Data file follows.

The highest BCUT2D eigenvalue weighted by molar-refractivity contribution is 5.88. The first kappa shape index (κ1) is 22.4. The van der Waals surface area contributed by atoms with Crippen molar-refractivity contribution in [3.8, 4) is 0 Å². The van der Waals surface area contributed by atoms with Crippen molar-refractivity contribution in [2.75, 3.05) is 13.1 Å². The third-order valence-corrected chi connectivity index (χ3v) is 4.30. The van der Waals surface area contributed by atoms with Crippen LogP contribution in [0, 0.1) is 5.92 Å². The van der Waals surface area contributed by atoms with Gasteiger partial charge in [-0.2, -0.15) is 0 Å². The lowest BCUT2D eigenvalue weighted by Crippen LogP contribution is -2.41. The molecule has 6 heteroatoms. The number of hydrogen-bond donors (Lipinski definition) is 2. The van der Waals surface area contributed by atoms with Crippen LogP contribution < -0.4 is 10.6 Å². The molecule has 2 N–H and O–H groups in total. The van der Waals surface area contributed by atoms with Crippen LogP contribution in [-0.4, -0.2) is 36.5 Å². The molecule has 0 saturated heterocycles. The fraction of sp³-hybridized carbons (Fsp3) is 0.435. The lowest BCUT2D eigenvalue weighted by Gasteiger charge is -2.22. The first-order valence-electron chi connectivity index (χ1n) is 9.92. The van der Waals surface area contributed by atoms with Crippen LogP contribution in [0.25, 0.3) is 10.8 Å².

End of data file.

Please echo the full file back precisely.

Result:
The highest BCUT2D eigenvalue weighted by molar-refractivity contribution is 5.88. The first kappa shape index (κ1) is 22.4. The van der Waals surface area contributed by atoms with Crippen molar-refractivity contribution in [3.8, 4) is 0 Å². The van der Waals surface area contributed by atoms with Crippen molar-refractivity contribution in [2.75, 3.05) is 13.1 Å². The third-order valence-corrected chi connectivity index (χ3v) is 4.30. The van der Waals surface area contributed by atoms with Crippen LogP contribution in [0, 0.1) is 5.92 Å². The van der Waals surface area contributed by atoms with Gasteiger partial charge in [-0.2, -0.15) is 0 Å². The lowest BCUT2D eigenvalue weighted by Crippen LogP contribution is -2.41. The molecule has 6 heteroatoms. The number of hydrogen-bond donors (Lipinski definition) is 2. The van der Waals surface area contributed by atoms with Crippen LogP contribution < -0.4 is 10.6 Å². The molecule has 2 N–H and O–H groups in total. The van der Waals surface area contributed by atoms with Crippen LogP contribution in [-0.4, -0.2) is 36.5 Å². The molecule has 0 saturated heterocycles. The fraction of sp³-hybridized carbons (Fsp3) is 0.435. The lowest BCUT2D eigenvalue weighted by Gasteiger charge is -2.22. The first-order valence-electron chi connectivity index (χ1n) is 9.92. The van der Waals surface area contributed by atoms with Crippen LogP contribution in [0.25, 0.3) is 10.8 Å².